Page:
I kid, except I don’t: Have you listened to Ram? The thing these three people have in common is music, and its role in artistic achievement. White thinks music alone isn’t worth paying for, but the mechanism for receiving and sharing it might be. Lowery strongly retorts that music is the only thing that gives the mechanism any value, so why short the artists who create it? McCartney, perhaps more than anyone living, proved the power of music to establish an artist as a force in control of his or her commercial destiny. (The fallout from the Lowery-White tit-for-tat deluged Twitter on Sir Paul’s 70th birthday, and I love the synchronicity of that.)
When the Beatles ceased touring in 1966, no one at Capitol/EMI could tell them to get back on the bus. They’d sold too many records.
When McCartney and George Martin hired a string octet to record “Eleanor Rigby” on what was supposed to be a rock record, no one at Capitol/EMI could tell them to scrap the strings and plug back in. They’d sold too many records.
When the Beatles locked themselves into Abbey Road Studios for 129 days of late-night recording and mixing sessions, trying to create the most provocative, impressionistic and eclectic LP in rock to that point, no one at Capitol/EMI could order them into detox. They’d sold too many records. Also, detox hadn’t been invented.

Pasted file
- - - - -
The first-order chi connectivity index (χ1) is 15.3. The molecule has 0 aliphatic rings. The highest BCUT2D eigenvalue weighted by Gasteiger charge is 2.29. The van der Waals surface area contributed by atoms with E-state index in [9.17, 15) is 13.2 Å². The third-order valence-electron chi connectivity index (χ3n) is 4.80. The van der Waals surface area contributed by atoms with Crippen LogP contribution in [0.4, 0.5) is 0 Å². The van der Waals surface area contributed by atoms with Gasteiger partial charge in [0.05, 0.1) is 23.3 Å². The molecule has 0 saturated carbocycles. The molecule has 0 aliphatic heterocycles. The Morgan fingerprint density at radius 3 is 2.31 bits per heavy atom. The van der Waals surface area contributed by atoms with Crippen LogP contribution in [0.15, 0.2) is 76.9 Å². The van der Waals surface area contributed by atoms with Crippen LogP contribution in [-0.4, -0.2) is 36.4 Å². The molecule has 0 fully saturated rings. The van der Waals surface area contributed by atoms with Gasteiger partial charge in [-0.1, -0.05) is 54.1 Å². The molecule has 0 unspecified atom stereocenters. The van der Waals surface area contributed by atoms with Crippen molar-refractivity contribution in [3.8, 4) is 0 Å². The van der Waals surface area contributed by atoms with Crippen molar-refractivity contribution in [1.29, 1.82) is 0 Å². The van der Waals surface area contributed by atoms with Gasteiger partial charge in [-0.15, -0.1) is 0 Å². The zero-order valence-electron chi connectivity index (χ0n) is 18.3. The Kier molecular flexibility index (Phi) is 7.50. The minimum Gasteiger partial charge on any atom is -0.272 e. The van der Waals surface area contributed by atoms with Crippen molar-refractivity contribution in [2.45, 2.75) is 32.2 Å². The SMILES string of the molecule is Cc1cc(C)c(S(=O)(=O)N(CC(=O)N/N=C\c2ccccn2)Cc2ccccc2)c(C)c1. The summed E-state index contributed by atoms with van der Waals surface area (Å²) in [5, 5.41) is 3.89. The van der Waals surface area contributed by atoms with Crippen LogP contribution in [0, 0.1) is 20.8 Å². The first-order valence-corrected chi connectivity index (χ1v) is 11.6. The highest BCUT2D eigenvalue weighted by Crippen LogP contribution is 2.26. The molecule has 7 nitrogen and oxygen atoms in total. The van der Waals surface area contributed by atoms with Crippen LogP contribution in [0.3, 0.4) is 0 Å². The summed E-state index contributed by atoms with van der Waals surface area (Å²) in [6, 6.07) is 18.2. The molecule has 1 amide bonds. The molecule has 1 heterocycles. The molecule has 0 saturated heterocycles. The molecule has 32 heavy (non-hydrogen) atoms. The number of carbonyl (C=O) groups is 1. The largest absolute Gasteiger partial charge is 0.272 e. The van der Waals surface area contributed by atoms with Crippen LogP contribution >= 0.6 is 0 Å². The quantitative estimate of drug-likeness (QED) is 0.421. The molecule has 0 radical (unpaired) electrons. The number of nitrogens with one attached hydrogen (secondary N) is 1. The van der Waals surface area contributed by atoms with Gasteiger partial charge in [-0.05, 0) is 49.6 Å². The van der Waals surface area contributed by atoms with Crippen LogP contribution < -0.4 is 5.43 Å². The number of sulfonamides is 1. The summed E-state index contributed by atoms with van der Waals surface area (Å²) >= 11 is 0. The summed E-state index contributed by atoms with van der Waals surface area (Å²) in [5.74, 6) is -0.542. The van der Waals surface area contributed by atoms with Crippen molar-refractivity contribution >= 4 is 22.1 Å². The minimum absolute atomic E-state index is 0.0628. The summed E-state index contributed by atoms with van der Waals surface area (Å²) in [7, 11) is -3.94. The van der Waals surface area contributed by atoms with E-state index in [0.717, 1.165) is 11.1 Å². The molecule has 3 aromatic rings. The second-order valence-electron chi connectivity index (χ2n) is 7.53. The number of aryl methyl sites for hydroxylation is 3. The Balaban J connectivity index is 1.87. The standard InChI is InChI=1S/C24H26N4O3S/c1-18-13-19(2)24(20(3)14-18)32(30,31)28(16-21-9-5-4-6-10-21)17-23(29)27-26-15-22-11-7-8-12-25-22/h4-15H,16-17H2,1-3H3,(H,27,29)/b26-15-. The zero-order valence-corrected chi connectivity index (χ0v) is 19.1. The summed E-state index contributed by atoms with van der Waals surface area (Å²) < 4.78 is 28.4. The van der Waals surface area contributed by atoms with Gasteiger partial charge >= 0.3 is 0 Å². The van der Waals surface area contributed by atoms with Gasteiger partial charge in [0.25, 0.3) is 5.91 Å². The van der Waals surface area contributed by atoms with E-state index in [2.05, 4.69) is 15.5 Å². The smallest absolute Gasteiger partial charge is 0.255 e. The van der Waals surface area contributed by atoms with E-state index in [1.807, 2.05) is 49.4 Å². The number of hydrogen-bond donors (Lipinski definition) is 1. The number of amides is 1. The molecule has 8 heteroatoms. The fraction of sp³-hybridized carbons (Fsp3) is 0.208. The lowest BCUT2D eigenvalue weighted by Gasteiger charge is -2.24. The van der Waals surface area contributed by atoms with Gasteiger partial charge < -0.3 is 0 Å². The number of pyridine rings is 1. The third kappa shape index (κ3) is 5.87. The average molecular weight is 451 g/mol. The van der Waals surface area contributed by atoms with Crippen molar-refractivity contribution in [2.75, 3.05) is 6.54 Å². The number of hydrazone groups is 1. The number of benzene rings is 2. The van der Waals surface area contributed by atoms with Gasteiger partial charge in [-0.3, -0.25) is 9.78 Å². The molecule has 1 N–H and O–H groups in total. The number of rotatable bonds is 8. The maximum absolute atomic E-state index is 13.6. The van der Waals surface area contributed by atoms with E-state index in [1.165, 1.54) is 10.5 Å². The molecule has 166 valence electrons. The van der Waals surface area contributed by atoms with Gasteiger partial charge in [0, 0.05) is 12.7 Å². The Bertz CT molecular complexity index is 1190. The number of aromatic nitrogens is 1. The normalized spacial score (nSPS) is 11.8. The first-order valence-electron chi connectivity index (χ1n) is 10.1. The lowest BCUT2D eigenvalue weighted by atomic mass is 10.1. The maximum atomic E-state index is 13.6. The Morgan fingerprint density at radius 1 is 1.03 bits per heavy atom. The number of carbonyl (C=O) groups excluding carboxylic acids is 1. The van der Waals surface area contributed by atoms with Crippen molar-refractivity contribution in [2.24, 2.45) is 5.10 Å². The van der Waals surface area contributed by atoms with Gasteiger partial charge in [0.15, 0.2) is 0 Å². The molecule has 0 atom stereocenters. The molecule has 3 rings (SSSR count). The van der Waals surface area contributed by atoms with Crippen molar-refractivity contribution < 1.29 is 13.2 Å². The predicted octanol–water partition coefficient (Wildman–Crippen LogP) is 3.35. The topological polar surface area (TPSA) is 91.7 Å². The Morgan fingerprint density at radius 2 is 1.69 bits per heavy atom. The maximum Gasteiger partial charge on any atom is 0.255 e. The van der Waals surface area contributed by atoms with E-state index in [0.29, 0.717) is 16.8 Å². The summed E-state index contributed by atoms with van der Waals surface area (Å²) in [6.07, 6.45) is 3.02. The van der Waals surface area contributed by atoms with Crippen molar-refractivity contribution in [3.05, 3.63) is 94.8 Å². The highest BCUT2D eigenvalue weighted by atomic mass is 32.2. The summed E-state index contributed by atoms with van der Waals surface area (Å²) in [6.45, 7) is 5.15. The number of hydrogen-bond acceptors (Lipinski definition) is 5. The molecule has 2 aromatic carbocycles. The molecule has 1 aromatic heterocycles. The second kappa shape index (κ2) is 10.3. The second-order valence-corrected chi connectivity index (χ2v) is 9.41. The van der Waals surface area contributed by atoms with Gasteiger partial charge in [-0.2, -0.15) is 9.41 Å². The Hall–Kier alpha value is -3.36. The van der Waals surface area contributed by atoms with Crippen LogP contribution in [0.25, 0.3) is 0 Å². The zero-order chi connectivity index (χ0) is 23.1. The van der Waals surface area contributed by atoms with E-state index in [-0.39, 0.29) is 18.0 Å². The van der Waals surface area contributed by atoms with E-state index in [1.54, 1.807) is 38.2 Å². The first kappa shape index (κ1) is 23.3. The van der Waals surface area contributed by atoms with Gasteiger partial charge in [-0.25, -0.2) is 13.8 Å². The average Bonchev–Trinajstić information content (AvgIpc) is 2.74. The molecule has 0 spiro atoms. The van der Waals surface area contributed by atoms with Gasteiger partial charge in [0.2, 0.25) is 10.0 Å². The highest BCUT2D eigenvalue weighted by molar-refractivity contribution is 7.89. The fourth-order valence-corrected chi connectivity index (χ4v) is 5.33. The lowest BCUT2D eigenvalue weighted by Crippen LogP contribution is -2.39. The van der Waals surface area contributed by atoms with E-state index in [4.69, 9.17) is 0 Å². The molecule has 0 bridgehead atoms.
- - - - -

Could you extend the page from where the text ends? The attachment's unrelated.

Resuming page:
When the Beatles decided they wanted control of their output throw their homegrown Apple Records collective, Capitol/EMI had to come to the table and negotiate. They’d sold too many records.
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June 14, 2012
There’s a 24/7 ghost party all up in Vincent Kircher’s house in Jaill‘s music video for “House With Haunting.” This song and more can be heard on the Wisconsin band’s third album, Traps, released this week on Sub Pop Records. It couldn’t have come at a better time, because if Jaill does one thing especially well, it’s music for a hot summer day.